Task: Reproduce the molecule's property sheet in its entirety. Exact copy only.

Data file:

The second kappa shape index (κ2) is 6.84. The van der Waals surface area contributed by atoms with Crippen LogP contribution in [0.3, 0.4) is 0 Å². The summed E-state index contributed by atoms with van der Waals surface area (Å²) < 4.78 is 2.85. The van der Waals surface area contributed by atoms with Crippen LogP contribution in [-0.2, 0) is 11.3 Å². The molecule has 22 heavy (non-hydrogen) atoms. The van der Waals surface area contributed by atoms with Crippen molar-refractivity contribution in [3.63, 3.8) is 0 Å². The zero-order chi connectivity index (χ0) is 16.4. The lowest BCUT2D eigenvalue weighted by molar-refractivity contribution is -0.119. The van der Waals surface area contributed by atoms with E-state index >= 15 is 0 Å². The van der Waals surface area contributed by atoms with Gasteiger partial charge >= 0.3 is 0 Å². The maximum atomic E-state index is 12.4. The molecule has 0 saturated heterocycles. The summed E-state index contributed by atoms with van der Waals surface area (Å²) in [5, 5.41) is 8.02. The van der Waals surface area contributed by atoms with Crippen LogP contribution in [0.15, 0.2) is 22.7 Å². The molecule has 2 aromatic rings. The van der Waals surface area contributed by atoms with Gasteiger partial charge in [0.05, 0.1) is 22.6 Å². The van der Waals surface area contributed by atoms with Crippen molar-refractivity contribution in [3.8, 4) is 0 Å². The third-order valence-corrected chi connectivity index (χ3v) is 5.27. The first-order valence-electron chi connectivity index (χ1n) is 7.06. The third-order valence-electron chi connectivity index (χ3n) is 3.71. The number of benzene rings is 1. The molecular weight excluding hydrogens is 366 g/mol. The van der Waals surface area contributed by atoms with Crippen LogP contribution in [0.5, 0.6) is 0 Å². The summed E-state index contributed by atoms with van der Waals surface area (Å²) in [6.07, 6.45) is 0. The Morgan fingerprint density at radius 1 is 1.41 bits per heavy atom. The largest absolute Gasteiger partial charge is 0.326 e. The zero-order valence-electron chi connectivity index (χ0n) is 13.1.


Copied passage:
The second kappa shape index (κ2) is 6.84. The van der Waals surface area contributed by atoms with Crippen LogP contribution in [0.3, 0.4) is 0 Å². The summed E-state index contributed by atoms with van der Waals surface area (Å²) < 4.78 is 2.85. The van der Waals surface area contributed by atoms with Crippen LogP contribution in [-0.2, 0) is 11.3 Å². The molecule has 22 heavy (non-hydrogen) atoms. The van der Waals surface area contributed by atoms with Crippen molar-refractivity contribution in [3.63, 3.8) is 0 Å². The zero-order chi connectivity index (χ0) is 16.4. The lowest BCUT2D eigenvalue weighted by molar-refractivity contribution is -0.119. The van der Waals surface area contributed by atoms with E-state index >= 15 is 0 Å². The van der Waals surface area contributed by atoms with Gasteiger partial charge >= 0.3 is 0 Å². The maximum atomic E-state index is 12.4. The molecule has 0 saturated heterocycles. The summed E-state index contributed by atoms with van der Waals surface area (Å²) in [5, 5.41) is 8.02. The van der Waals surface area contributed by atoms with Crippen LogP contribution in [0.15, 0.2) is 22.7 Å². The molecule has 2 aromatic rings. The van der Waals surface area contributed by atoms with Gasteiger partial charge in [0.05, 0.1) is 22.6 Å². The van der Waals surface area contributed by atoms with Crippen molar-refractivity contribution in [3.8, 4) is 0 Å². The third-order valence-corrected chi connectivity index (χ3v) is 5.27. The first-order valence-electron chi connectivity index (χ1n) is 7.06. The third-order valence-electron chi connectivity index (χ3n) is 3.71. The number of benzene rings is 1. The molecular weight excluding hydrogens is 366 g/mol. The van der Waals surface area contributed by atoms with Crippen LogP contribution in [0.5, 0.6) is 0 Å². The summed E-state index contributed by atoms with van der Waals surface area (Å²) in [6.07, 6.45) is 0. The Morgan fingerprint density at radius 1 is 1.41 bits per heavy atom. The largest absolute Gasteiger partial charge is 0.326 e. The zero-order valence-electron chi connectivity index (χ0n) is 13.1.